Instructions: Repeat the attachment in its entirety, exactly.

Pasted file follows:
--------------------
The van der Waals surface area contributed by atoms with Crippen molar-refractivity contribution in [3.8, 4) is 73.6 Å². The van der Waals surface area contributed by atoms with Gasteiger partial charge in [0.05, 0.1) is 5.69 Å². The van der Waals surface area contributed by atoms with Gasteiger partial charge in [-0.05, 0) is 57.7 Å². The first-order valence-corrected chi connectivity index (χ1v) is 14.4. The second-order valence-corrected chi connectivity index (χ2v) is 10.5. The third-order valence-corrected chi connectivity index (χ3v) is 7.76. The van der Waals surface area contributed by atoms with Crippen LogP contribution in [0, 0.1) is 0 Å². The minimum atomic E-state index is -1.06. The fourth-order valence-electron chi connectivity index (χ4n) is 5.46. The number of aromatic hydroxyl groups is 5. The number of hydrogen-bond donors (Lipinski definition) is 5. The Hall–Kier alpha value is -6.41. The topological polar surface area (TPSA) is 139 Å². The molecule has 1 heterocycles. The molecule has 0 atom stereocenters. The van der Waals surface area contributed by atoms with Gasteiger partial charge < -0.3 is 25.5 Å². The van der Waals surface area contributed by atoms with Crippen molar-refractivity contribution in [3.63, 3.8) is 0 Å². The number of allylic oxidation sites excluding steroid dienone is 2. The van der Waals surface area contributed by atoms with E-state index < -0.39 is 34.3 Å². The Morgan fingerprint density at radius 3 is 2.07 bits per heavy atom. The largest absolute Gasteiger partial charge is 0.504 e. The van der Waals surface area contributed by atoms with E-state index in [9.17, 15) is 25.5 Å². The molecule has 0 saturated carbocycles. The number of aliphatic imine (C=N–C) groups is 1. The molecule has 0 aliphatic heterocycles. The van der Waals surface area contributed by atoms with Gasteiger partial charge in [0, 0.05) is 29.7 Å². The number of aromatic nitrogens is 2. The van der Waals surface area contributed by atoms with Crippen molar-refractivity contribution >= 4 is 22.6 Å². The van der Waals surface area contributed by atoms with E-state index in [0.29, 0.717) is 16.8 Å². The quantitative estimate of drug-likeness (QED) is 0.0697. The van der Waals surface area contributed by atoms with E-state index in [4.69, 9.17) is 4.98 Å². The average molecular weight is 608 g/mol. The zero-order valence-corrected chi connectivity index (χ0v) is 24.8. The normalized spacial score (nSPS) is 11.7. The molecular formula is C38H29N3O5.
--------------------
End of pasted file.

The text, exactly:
The van der Waals surface area contributed by atoms with Crippen molar-refractivity contribution in [3.8, 4) is 73.6 Å². The van der Waals surface area contributed by atoms with Gasteiger partial charge in [0.05, 0.1) is 5.69 Å². The van der Waals surface area contributed by atoms with Gasteiger partial charge in [-0.05, 0) is 57.7 Å². The first-order valence-corrected chi connectivity index (χ1v) is 14.4. The second-order valence-corrected chi connectivity index (χ2v) is 10.5. The third-order valence-corrected chi connectivity index (χ3v) is 7.76. The van der Waals surface area contributed by atoms with Crippen LogP contribution in [0, 0.1) is 0 Å². The minimum atomic E-state index is -1.06. The fourth-order valence-electron chi connectivity index (χ4n) is 5.46. The number of aromatic hydroxyl groups is 5. The number of hydrogen-bond donors (Lipinski definition) is 5. The Hall–Kier alpha value is -6.41. The topological polar surface area (TPSA) is 139 Å². The molecule has 1 heterocycles. The molecule has 0 atom stereocenters. The van der Waals surface area contributed by atoms with Gasteiger partial charge < -0.3 is 25.5 Å². The van der Waals surface area contributed by atoms with Crippen molar-refractivity contribution in [3.63, 3.8) is 0 Å². The number of allylic oxidation sites excluding steroid dienone is 2. The van der Waals surface area contributed by atoms with E-state index < -0.39 is 34.3 Å². The Morgan fingerprint density at radius 3 is 2.07 bits per heavy atom. The largest absolute Gasteiger partial charge is 0.504 e. The van der Waals surface area contributed by atoms with E-state index in [9.17, 15) is 25.5 Å². The molecule has 0 saturated carbocycles. The number of aliphatic imine (C=N–C) groups is 1. The molecule has 0 aliphatic heterocycles. The van der Waals surface area contributed by atoms with Gasteiger partial charge in [0, 0.05) is 29.7 Å². The number of aromatic nitrogens is 2. The van der Waals surface area contributed by atoms with Crippen molar-refractivity contribution >= 4 is 22.6 Å². The van der Waals surface area contributed by atoms with E-state index in [0.29, 0.717) is 16.8 Å². The quantitative estimate of drug-likeness (QED) is 0.0697. The van der Waals surface area contributed by atoms with E-state index in [4.69, 9.17) is 4.98 Å². The average molecular weight is 608 g/mol. The zero-order valence-corrected chi connectivity index (χ0v) is 24.8. The normalized spacial score (nSPS) is 11.7. The molecular formula is C38H29N3O5.